Get Ready, a Mini Sedan Could Be on the Way

Steph Willems
by Steph Willems

Executives at Mini are busy mulling what to introduce next, and it’s increasingly looking like that model will have a trunk.

Unlike a car modeled after a young man wearing a backward ballcap, a sedan is a logical addition to the brand’s future lineup, and comments made to Autocar by Ralph Mahler, vice-president of product development, make it clear there’s a serious business case for a three-box Mini.

Speaking about different markets and consumer demand, Mahler said, “For example, in Asia and the US, the sedan segment is very big. This is very interesting to us, of course.”

If produced, the sedan would join a group of five core models for Mini, which is tightening up its product strategy in an effort to boost sales, especially in the U.S.

The two- and four-door Cooper hatchbacks, convertible and lengthened Clubman are three of Mini’s new sales warriors, while the revamped (and enlarged) Countryman SUV is due out later this year. That leaves a fairly obvious slot unoccupied, unless you’re one of the few that thinks the world is ready for a Mini pickup (but wouldn’t that be cute?).

A Mini sedan isn’t unprecedented. Older ex-pats might recall the Riley Elf and Wolseley Hornet — both were Mini-based two-door sedans produced by the British Motor Company (BMC) starting in 1961. The models were dropped in 1969 after the dismal British-Leyland days began.

Mini owner BMW still holds the rights to the Riley name following its purchase of British-Leyland’s cast-offs (Rover Group) in the 1990s. Theoretically, the name could return as a specific model, and not a brand, though few people in the U.S. would have an emotional connection to it.

There’s no word on when Mini will announce its fifth core model, but with the fourth due out this fall, you’d think the company would want to be able to describe (at that time) what model customers can expect next.

[Images: Top, Mini; Riley Elf, Charles01 ( GFDL or CC BY-SA 3.0)/ Wikimedia Commons]

Steph Willems
Steph Willems

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  • Sector 5 Sector 5 on Apr 13, 2016

    Fug the Kestrel-sedan revamp. Howz about a Mini Moke reboot for the Cali crowd? Or even a MINI based commercial?

  • Zipper69 Zipper69 on Apr 14, 2016

    I was in the UK when the original Mini was created (factoid: it was briefly advertised as the "Austin Se7en" and the "Morris Mini-Minor"). The Riley and Wolseley variants came a while later when they were trying to turn a profit (the original barely did)and figured the respected middle class brands might pull in hesitant buyers. That being said, for the purist, a Mini should have two doors, four forward gears and FWD. The bloated Euromobiles bearing the label are sailing under false colors !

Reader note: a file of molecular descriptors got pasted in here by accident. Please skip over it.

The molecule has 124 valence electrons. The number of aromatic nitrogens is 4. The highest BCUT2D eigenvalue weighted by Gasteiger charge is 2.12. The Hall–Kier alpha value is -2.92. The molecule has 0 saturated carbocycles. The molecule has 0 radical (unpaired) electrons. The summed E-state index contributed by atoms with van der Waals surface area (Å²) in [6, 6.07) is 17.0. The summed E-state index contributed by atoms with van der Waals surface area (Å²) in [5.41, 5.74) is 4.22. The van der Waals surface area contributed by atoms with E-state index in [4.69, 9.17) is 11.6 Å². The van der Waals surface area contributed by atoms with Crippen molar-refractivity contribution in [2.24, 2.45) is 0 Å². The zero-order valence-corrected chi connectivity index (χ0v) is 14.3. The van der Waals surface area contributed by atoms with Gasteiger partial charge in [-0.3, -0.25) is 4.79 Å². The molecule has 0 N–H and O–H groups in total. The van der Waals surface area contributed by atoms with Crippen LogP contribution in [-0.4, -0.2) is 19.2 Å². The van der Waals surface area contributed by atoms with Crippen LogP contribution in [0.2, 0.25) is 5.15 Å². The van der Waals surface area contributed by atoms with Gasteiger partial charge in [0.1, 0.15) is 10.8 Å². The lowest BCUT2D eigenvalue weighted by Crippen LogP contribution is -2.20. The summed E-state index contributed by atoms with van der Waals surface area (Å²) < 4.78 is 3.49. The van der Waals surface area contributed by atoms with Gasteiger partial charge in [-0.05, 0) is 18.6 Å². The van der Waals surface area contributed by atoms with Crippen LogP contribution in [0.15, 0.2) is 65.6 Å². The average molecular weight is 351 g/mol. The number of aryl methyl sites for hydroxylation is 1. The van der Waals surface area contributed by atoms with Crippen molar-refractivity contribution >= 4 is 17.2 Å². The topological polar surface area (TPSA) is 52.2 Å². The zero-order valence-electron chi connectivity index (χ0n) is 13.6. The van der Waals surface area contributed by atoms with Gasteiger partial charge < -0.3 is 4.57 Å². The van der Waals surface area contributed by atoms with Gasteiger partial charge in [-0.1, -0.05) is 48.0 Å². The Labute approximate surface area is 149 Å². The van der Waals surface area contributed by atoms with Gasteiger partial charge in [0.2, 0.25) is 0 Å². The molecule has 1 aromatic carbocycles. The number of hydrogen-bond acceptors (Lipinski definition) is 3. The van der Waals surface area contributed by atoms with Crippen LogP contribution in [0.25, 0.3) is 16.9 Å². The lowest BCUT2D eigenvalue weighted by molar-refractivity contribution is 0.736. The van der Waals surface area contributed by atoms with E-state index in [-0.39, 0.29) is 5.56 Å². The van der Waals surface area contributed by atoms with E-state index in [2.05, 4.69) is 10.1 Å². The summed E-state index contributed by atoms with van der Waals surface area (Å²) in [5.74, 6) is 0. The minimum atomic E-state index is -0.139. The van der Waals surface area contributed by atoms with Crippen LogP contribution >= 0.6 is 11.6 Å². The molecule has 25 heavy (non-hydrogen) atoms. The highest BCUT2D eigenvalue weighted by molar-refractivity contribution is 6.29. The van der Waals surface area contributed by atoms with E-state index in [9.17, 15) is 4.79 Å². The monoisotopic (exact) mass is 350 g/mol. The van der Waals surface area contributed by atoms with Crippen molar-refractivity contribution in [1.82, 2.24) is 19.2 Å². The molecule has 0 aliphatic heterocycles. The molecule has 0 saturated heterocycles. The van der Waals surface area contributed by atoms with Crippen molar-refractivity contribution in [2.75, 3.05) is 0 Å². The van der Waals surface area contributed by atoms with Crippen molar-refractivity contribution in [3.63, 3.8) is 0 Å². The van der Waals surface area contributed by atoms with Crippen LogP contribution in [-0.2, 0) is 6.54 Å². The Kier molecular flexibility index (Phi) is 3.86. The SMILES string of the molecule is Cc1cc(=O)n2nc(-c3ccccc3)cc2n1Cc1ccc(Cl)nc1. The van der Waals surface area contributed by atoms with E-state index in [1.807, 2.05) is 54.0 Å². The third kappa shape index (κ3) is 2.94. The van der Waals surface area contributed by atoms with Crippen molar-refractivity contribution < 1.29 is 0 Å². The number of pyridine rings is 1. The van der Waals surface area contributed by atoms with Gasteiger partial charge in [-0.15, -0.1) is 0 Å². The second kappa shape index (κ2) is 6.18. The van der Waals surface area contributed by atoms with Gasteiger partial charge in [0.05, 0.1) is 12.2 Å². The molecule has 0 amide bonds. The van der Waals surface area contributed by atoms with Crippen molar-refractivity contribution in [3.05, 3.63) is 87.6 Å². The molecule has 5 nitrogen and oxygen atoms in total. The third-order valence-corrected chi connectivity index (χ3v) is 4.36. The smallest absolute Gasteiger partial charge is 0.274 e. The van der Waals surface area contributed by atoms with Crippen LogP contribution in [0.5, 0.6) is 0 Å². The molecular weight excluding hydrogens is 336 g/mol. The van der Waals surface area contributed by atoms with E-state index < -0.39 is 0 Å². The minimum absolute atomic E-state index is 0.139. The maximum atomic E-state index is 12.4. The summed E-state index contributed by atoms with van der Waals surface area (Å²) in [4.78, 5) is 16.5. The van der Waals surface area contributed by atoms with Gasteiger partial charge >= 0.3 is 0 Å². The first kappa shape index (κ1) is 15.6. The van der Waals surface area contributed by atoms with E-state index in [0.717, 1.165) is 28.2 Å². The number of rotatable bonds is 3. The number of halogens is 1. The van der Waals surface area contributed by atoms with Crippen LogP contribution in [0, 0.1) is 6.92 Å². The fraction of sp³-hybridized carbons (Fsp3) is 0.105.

• James Hendricks The depreciation on the Turbo S is going to be epic!
  • VoGhost Key phrase: "The EV market has grown." Yup, EV sales are up yet again, contrary to what nearly every article on the topic has been claiming. It's almost as if the press gets 30% of ad revenues from oil companies and legacy ICE OEMs.
  • Leonard Ostrander Daniel J, you are making the assertion. It's up to you to produce the evidence.
  • VoGhost I remember all those years when the brilliant TTAC commenters told me over and over how easy it was for legacy automakers to switch to making EVs, and that Tesla was due to be crushed by them in just a few months.
  • D "smaller vehicles" - sorry, that's way too much common sense! Americans won't go along because clever marketing convinced us our egos need big@ss trucks, which give auto manufacturers the profit margin they want, and everybody feels vulnerable now unless they too have a huge vehicle. Lower speed limits could help, but no politician wants to push that losing policy. We'll just go on building more lanes and driving faster and faster behind our vehicle's tinted privacy glass. Visions of Slim Pickens riding a big black jacked up truck out of a B-52.
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